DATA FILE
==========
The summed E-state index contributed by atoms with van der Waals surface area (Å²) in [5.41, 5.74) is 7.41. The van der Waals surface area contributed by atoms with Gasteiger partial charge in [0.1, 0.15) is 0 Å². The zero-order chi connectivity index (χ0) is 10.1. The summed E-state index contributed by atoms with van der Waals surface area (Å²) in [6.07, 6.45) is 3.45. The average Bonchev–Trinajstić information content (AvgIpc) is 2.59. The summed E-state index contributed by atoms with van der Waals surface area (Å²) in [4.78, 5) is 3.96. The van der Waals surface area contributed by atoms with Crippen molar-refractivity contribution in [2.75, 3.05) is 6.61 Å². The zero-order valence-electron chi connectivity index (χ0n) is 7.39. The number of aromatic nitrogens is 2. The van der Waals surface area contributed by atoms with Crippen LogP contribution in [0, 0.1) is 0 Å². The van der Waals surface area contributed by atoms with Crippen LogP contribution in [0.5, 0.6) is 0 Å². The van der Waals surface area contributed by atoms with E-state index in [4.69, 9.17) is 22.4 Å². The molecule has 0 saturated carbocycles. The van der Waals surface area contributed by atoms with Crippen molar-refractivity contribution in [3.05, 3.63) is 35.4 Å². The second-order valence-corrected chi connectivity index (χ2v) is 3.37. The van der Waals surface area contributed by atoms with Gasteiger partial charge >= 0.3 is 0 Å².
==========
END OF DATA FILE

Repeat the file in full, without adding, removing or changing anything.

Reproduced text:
The summed E-state index contributed by atoms with van der Waals surface area (Å²) in [5.41, 5.74) is 7.41. The van der Waals surface area contributed by atoms with Gasteiger partial charge in [0.1, 0.15) is 0 Å². The zero-order chi connectivity index (χ0) is 10.1. The summed E-state index contributed by atoms with van der Waals surface area (Å²) in [6.07, 6.45) is 3.45. The average Bonchev–Trinajstić information content (AvgIpc) is 2.59. The summed E-state index contributed by atoms with van der Waals surface area (Å²) in [4.78, 5) is 3.96. The van der Waals surface area contributed by atoms with Crippen molar-refractivity contribution in [2.75, 3.05) is 6.61 Å². The zero-order valence-electron chi connectivity index (χ0n) is 7.39. The number of aromatic nitrogens is 2. The van der Waals surface area contributed by atoms with Crippen LogP contribution in [0, 0.1) is 0 Å². The van der Waals surface area contributed by atoms with Crippen LogP contribution in [0.5, 0.6) is 0 Å². The van der Waals surface area contributed by atoms with E-state index in [4.69, 9.17) is 22.4 Å². The molecule has 0 saturated carbocycles. The van der Waals surface area contributed by atoms with Crippen molar-refractivity contribution in [3.05, 3.63) is 35.4 Å². The second-order valence-corrected chi connectivity index (χ2v) is 3.37. The van der Waals surface area contributed by atoms with Gasteiger partial charge >= 0.3 is 0 Å².